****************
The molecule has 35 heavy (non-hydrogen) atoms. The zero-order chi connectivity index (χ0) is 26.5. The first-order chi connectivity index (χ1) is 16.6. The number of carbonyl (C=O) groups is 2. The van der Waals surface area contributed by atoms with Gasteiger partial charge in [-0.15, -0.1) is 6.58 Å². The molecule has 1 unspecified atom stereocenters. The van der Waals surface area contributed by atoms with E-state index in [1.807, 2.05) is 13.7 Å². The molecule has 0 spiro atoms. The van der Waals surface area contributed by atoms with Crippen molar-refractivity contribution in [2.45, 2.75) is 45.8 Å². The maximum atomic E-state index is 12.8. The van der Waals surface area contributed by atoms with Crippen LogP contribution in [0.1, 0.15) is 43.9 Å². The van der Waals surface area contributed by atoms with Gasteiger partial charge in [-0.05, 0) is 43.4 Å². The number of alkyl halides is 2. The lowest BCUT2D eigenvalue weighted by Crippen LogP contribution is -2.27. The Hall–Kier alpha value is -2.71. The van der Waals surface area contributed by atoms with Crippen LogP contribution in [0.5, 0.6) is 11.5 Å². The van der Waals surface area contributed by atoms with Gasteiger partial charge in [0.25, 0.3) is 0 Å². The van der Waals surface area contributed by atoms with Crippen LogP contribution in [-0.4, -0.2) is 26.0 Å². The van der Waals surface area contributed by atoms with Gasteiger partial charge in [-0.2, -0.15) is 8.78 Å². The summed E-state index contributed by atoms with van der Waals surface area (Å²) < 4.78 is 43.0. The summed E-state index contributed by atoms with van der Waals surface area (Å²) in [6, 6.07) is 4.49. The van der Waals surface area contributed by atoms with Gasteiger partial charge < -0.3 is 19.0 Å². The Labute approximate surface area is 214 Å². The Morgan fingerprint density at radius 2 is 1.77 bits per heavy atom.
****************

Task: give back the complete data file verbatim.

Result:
The molecule has 35 heavy (non-hydrogen) atoms. The zero-order chi connectivity index (χ0) is 26.5. The first-order chi connectivity index (χ1) is 16.6. The number of carbonyl (C=O) groups is 2. The van der Waals surface area contributed by atoms with Gasteiger partial charge in [-0.15, -0.1) is 6.58 Å². The molecule has 1 unspecified atom stereocenters. The van der Waals surface area contributed by atoms with E-state index in [1.807, 2.05) is 13.7 Å². The molecule has 0 spiro atoms. The van der Waals surface area contributed by atoms with Crippen molar-refractivity contribution in [2.45, 2.75) is 45.8 Å². The maximum atomic E-state index is 12.8. The van der Waals surface area contributed by atoms with Crippen LogP contribution in [0.1, 0.15) is 43.9 Å². The van der Waals surface area contributed by atoms with Gasteiger partial charge in [-0.05, 0) is 43.4 Å². The number of alkyl halides is 2. The lowest BCUT2D eigenvalue weighted by Crippen LogP contribution is -2.27. The Hall–Kier alpha value is -2.71. The van der Waals surface area contributed by atoms with Crippen LogP contribution in [0.5, 0.6) is 11.5 Å². The van der Waals surface area contributed by atoms with Gasteiger partial charge in [0.25, 0.3) is 0 Å². The van der Waals surface area contributed by atoms with Crippen LogP contribution in [-0.4, -0.2) is 26.0 Å². The van der Waals surface area contributed by atoms with Gasteiger partial charge in [-0.2, -0.15) is 8.78 Å². The summed E-state index contributed by atoms with van der Waals surface area (Å²) < 4.78 is 43.0. The summed E-state index contributed by atoms with van der Waals surface area (Å²) in [6, 6.07) is 4.49. The van der Waals surface area contributed by atoms with Gasteiger partial charge < -0.3 is 19.0 Å². The Labute approximate surface area is 214 Å². The Morgan fingerprint density at radius 2 is 1.77 bits per heavy atom.